The Video Ad Summit program includes over 40 speakers from Bloomberg Media, Bonnier, Dentsu Aegis, Disney ABC Digital, Ellation, ESPN, Essence, FOX, Group Nine Media, Havas, Hulu, IAB, Initiative, Meredith, Microsoft, NBCUniversal, Newsy, Pluto TV, Publicis, Roku, Vevo and many others to network with and learn from.
Our keynote guest is CBS’s EVP, Digital Sales and Sales Strategy David Lawenda, who will be interviewed by Mike Shields, Advertising Editor at Business Insider on how CBS is creating new brand value and revenue streams through its numerous digital initiatives.
Reminder that as a bonus, all paid registrants are included in the drawing to win a 55-inch 4K Roku TV.
Many thanks to our 11 sponsors, including Premier partners Extreme Reach and Verizon Digital Media Services; Headline partners 4C, AppNexus, Beachfront Media, Operative and Taboola; and Branding partners Brightcove, Cedato, Gamut Media and Roku.
Join us by registering now!
I’m pleased to present the 423rd edition of the VideoNuze podcast, with my weekly partner Colin Dixon of nScreenMedia.
Apple and Amazon aren’t two companies that come to mind for helping traditional pay-TV operators, but this week brought news of both doing exactly that. Apple announced at its WWDC the integration of Charter’s Spectrum app in Apple TV that will allow users to gain “zero sign-on” access to the app’s content. Other operators have made their apps available on connected TV devices, but this was a first for Apple TV.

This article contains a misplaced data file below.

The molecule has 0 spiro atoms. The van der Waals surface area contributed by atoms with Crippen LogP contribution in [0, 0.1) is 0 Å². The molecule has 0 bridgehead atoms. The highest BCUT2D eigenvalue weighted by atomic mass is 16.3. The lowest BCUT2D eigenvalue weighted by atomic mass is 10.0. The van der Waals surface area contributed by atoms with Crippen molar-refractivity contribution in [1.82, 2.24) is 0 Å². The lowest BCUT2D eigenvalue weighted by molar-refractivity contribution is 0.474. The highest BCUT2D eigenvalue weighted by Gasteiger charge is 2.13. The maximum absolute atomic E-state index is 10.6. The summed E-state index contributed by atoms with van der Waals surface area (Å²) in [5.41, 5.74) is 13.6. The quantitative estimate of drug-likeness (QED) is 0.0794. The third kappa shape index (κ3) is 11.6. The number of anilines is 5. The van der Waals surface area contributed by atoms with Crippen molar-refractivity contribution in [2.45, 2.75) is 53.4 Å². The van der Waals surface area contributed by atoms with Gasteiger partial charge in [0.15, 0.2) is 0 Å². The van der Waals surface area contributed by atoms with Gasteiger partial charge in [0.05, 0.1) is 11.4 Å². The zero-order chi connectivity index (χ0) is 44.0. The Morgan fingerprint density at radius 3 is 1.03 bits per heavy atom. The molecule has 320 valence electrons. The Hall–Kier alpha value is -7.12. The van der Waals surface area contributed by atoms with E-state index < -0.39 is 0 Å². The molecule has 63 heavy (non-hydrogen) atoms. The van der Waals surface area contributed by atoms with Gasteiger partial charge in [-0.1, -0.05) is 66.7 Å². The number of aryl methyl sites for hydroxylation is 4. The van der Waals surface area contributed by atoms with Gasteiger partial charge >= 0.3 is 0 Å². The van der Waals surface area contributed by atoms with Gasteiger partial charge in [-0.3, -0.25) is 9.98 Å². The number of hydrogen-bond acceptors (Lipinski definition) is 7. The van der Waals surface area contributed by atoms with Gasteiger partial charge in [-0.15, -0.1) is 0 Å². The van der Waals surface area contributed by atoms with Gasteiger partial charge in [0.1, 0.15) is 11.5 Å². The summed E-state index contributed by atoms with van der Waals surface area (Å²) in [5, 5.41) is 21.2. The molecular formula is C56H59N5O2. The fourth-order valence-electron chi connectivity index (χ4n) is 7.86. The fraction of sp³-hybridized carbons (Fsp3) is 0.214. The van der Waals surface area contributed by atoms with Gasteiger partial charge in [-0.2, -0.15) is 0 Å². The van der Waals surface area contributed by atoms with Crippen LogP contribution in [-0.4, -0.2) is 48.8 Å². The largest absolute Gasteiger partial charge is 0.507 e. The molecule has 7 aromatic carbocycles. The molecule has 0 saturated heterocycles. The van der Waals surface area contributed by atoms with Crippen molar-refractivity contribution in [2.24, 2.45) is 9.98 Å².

Then Amazon announced its Fire TV Cube, a mashup of Echo and Fire TV that also aspires to control your entertainment center. The device includes IR blasters to provide limited control over existing set-top boxes, a rare instance where Amazon is looking to help a prior technology rather than disrupt it.
Colin and I discuss both moves, as well as the broader context that we see for the “appification of TV.” This is already happening with vMVPDs and we expect over the next couple years all major pay-TV operators will have apps for their services available on all major CTVs. For consumers this will be a huge win as they can avoid renting often outdated and expensive set-tops.
(Note, Colin will be moderating the “Connected TV’s Ad-Supported Future” panel at the VideoNuze Online Video Ad Summit on Tuesday. Register now!)
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Amazon launched its new Fire TV Cube this morning - logically combining an Echo device with a Fire TV. But the Fire TV Cube has higher ambitions: to be an entertainment hub, controlling compatible TVs, sounds bars, A/V receivers and even cable or satellite set-top boxes, to deliver 4K TV. The set-top box integrations mean that Amazon is positioning the Fire TV Cube as a surprising friend to pay-TV, rather than a disruptor, the company’s typical role.
Amazon said that the Fire TV Cube is compatible with set-top boxes from Comcast, Dish and DirecTV, Spectrum, Verizon, Cox, Alice and Frontier, covering more than 90% of households with a cable or satellite subscription. The feat is accomplished through the use of IR blasters in the Fire TV Cube that can switch the input to the set-top box and then turn it on/off and change channels. I haven’t tried the Fire TV Cube yet so I don’t know how well any of this works, but my prior experiences with IR have shown it can be finicky.
Pivotal Research has released an analysis of Nielsen data on growth rates of U.S. SVOD services, finding that Hulu had grown access by TV households by 39% at the end of May 2018 compared with a year ago. By Nielsen’s estimate, Pivotal said Hulu had 21 million SVOD subscribers, about in line with the 20 million plus that Hulu itself announced on May 2nd.
Pivotal attributed the growth to both Hulu’s programming and its vMVPD service which includes SVOD access. At 21 million, Hulu would have grown 4 million subscribers or nearly 24% vs. its year-end 2017 level of 17 million plus.